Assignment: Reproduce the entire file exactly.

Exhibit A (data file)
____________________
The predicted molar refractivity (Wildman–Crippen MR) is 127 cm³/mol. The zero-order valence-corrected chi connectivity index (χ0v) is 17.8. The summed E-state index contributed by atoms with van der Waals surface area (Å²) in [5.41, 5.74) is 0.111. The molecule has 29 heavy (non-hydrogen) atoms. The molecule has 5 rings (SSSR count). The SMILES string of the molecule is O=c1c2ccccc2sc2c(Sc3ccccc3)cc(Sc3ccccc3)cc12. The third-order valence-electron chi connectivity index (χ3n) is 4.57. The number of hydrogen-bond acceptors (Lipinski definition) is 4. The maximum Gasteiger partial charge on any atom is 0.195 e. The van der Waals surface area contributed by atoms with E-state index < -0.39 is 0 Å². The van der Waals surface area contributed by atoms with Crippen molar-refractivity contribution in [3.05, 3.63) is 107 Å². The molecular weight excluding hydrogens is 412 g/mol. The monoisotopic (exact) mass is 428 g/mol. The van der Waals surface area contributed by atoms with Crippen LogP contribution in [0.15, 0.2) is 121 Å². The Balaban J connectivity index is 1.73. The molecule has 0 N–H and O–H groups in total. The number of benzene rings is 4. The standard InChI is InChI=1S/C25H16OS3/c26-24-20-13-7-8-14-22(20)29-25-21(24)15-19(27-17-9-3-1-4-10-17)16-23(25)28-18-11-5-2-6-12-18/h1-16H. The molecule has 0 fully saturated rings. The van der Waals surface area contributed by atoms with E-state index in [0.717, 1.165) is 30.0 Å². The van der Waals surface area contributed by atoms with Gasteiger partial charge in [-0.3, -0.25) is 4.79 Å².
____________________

The predicted molar refractivity (Wildman–Crippen MR) is 127 cm³/mol. The zero-order valence-corrected chi connectivity index (χ0v) is 17.8. The summed E-state index contributed by atoms with van der Waals surface area (Å²) in [5.41, 5.74) is 0.111. The molecule has 29 heavy (non-hydrogen) atoms. The molecule has 5 rings (SSSR count). The SMILES string of the molecule is O=c1c2ccccc2sc2c(Sc3ccccc3)cc(Sc3ccccc3)cc12. The third-order valence-electron chi connectivity index (χ3n) is 4.57. The number of hydrogen-bond acceptors (Lipinski definition) is 4. The maximum Gasteiger partial charge on any atom is 0.195 e. The van der Waals surface area contributed by atoms with E-state index < -0.39 is 0 Å². The van der Waals surface area contributed by atoms with Crippen molar-refractivity contribution in [3.05, 3.63) is 107 Å². The molecular weight excluding hydrogens is 412 g/mol. The monoisotopic (exact) mass is 428 g/mol. The van der Waals surface area contributed by atoms with Crippen LogP contribution in [0.15, 0.2) is 121 Å². The Balaban J connectivity index is 1.73. The molecule has 0 N–H and O–H groups in total. The number of benzene rings is 4. The standard InChI is InChI=1S/C25H16OS3/c26-24-20-13-7-8-14-22(20)29-25-21(24)15-19(27-17-9-3-1-4-10-17)16-23(25)28-18-11-5-2-6-12-18/h1-16H. The molecule has 0 fully saturated rings. The van der Waals surface area contributed by atoms with E-state index in [0.717, 1.165) is 30.0 Å². The van der Waals surface area contributed by atoms with Gasteiger partial charge in [-0.3, -0.25) is 4.79 Å².